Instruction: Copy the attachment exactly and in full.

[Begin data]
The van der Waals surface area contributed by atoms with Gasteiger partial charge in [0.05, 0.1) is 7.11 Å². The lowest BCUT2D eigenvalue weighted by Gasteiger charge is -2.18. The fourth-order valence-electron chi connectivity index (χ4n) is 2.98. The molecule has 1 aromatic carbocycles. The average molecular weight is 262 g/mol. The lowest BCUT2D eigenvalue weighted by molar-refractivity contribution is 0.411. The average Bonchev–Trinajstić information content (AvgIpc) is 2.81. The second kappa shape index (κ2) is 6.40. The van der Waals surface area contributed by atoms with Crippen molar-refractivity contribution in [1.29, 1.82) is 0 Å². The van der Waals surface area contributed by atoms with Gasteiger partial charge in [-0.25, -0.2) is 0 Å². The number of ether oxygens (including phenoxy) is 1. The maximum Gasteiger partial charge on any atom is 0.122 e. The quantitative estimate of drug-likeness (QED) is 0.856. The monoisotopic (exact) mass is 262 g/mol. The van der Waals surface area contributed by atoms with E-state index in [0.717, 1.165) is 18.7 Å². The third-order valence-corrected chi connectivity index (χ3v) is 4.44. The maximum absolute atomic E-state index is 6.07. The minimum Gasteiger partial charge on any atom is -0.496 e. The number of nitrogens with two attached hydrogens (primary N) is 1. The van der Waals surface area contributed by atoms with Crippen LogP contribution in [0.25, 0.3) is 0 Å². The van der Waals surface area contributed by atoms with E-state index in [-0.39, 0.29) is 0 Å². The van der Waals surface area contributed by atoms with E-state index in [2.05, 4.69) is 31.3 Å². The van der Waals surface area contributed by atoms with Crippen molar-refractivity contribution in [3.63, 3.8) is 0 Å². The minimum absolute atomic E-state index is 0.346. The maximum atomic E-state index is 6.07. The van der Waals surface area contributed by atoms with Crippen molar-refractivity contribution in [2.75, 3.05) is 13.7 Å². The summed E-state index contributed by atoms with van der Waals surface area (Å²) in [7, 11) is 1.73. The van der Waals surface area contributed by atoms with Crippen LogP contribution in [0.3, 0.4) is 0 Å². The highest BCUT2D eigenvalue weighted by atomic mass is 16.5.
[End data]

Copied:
The van der Waals surface area contributed by atoms with Gasteiger partial charge in [0.05, 0.1) is 7.11 Å². The lowest BCUT2D eigenvalue weighted by Gasteiger charge is -2.18. The fourth-order valence-electron chi connectivity index (χ4n) is 2.98. The molecule has 1 aromatic carbocycles. The average molecular weight is 262 g/mol. The lowest BCUT2D eigenvalue weighted by molar-refractivity contribution is 0.411. The average Bonchev–Trinajstić information content (AvgIpc) is 2.81. The second kappa shape index (κ2) is 6.40. The van der Waals surface area contributed by atoms with Crippen molar-refractivity contribution in [1.29, 1.82) is 0 Å². The van der Waals surface area contributed by atoms with Gasteiger partial charge in [-0.25, -0.2) is 0 Å². The number of ether oxygens (including phenoxy) is 1. The maximum Gasteiger partial charge on any atom is 0.122 e. The quantitative estimate of drug-likeness (QED) is 0.856. The monoisotopic (exact) mass is 262 g/mol. The van der Waals surface area contributed by atoms with E-state index in [0.717, 1.165) is 18.7 Å². The third-order valence-corrected chi connectivity index (χ3v) is 4.44. The maximum absolute atomic E-state index is 6.07. The minimum Gasteiger partial charge on any atom is -0.496 e. The number of nitrogens with two attached hydrogens (primary N) is 1. The van der Waals surface area contributed by atoms with Crippen LogP contribution in [0.25, 0.3) is 0 Å². The van der Waals surface area contributed by atoms with E-state index in [-0.39, 0.29) is 0 Å². The van der Waals surface area contributed by atoms with E-state index in [2.05, 4.69) is 31.3 Å². The van der Waals surface area contributed by atoms with Crippen molar-refractivity contribution in [3.63, 3.8) is 0 Å². The minimum absolute atomic E-state index is 0.346. The maximum atomic E-state index is 6.07. The van der Waals surface area contributed by atoms with Crippen molar-refractivity contribution in [2.75, 3.05) is 13.7 Å². The summed E-state index contributed by atoms with van der Waals surface area (Å²) in [7, 11) is 1.73. The van der Waals surface area contributed by atoms with Crippen LogP contribution in [0.3, 0.4) is 0 Å². The highest BCUT2D eigenvalue weighted by atomic mass is 16.5.